Empathic Curiosity: Where's Your Attention?
How to better understand and connect with the people around you.
Posted March 28, 2023 | Reviewed by Abigail Fagan
- Making assumptions about others can limit our ability to connect with them.
- Empathic curiosity is a desire to understand other people’s thoughts and feelings.
- Nurturing your empathic curiosity can help you connect more deeply with the people around you.
One morning, while philosopher Martin Buber was meditating in his room, a former student knocked on his door and asked to talk. Buber politely listened and engaged with his visitor, but his attention was elsewhere — he was eager to get back to his meditation.
Eventually, his student left, but Buber never saw him again. Shortly after their conversation, the young man took his life.
This experience profoundly impacted Buber and permanently shifted his worldview. “I learned that he had come to me not casually, but borne by destiny, not for a chat but for a decision,” he later wrote in his book Between Man and Man.
Buber believed that if he hadn’t been so engrossed in his religious pursuits, he could have recognized that his former student was in peril. From that moment forward, Buber committed to being fully present and listening to what he called the “unspoken question.”
According to Buber, the key to understanding each other is not to merely listen but to set aside our self-preoccupation and place our full attention on the other human before us.
Of course, as busy adults, that’s easier said than done — particularly in a society that nurtures ego-centric tendencies, encourages us to pack our schedules, and provides near-constant distractions. How can we quiet our internal chatter long enough to hear another’s unspoken question?
This is where empathic curiosity can help.
Unlike diversive curiosity, which is a generative desire to explore new things, or epistemic curiosity, which is the hunger for knowledge, empathic curiosity is a deep yearning to understand other people’s thoughts and feelings (and the reasons behind them). And by honing your empathic curiosity, you can genuinely understand another person’s emotions and perspectives and build stronger bonds.
How Empathic Curiosity Helps Us Form More Meaningful Connections
Whether you’re meeting someone for the first time or talking to a friend or family member, we often skip ahead and make assumptions about what someone is attempting to convey. You might rush to interpret what the other person means or inadvertently tune them out while you form a response.
When someone comes to you with a problem, you might listen to fix. Or when someone presents a conflicting viewpoint, you might listen to win. Empathic curiosity, on the other hand, helps us listen to learn.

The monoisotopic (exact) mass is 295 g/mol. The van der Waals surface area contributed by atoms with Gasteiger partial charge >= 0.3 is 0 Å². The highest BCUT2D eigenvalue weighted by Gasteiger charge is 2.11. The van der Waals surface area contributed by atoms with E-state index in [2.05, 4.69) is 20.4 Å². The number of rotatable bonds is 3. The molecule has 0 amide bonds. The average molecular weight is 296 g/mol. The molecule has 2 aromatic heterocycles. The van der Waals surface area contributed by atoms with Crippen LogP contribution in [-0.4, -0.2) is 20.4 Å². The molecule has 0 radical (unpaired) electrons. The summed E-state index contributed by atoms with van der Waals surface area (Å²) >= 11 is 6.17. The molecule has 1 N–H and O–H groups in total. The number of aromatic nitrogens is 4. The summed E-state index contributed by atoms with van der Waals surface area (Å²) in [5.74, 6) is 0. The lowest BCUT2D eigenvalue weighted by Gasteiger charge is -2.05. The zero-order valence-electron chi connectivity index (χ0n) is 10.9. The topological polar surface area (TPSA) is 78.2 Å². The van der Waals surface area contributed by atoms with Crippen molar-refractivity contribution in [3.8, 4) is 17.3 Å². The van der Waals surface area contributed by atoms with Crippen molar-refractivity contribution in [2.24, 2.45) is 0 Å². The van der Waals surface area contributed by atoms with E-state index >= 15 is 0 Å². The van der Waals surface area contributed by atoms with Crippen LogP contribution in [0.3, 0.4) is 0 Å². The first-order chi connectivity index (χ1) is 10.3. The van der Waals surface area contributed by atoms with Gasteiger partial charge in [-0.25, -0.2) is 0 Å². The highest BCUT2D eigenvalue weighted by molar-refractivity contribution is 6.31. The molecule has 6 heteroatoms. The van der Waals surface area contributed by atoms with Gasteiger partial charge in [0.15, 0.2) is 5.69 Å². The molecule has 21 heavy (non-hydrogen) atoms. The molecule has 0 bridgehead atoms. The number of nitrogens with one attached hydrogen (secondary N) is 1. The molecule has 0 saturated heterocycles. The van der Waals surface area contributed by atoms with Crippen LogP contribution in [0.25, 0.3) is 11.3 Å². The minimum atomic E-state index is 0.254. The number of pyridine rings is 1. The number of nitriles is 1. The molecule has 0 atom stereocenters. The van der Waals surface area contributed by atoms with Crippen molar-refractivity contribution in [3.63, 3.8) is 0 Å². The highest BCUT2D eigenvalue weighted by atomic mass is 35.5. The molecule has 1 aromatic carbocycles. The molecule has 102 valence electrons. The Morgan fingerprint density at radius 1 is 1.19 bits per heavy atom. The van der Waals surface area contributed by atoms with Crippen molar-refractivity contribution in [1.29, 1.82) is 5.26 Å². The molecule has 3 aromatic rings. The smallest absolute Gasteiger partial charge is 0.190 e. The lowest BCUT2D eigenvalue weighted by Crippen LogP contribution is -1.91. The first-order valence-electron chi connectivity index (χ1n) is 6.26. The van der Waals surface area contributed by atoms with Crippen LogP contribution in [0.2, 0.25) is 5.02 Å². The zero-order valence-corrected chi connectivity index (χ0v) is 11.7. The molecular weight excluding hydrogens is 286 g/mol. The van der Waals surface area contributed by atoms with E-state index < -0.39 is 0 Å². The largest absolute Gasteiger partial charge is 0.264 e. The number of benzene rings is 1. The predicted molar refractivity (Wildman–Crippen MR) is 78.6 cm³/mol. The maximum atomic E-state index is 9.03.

When you approach interactions with curiosity and a desire to understand people on a human-to-human level, you’ll naturally begin to engage more deeply. Instead of immediately reacting or making a knee-jerk assessment, this form of curiosity helps you become more interested in what another person has to say, even if you don’t share the same values or opinions.
In a time when most of us exist within political and ideological echo chambers, empathic curiosity can be the bold leap we need to connect diverse groups of people.
Take, for example, Theo E.J. Wilson — a public speaker, activist, and Black man who went undercover in online alt-right communities to better understand their motives. By setting aside his assumptions, entering those spaces with curiosity, and listening to what people far outside his echo chamber had to say, he felt something he never expected: compassion.
“Never in a billion years did I think that I could have some kind of compassion for people who hated my guts,” Wilson said in his 2017 TEDx Talk. And while he doesn’t agree with their ideologies, embracing empathic curiosity helped him uncover how alt-right supporters arrived at their conclusions within their own echo chambers. This perspective also helped him recognize the need for what he calls “courageous conversations” to heal the growing divide within the U.S.
In my book Tracking Wonder, I unpack six key facets of wonder, and the one I consider most important is connection. Connection speaks to our desire to belong, helps us bust our biases toward other people, and enables us to sync up with and support one another. Empathic curiosity and connection are seminal to how I work with teams who work remotely and often feel disconnected.
In the chapter on connection, I discuss this essential piece: How we approach conversations can also impact whether the other person opens up or shuts down.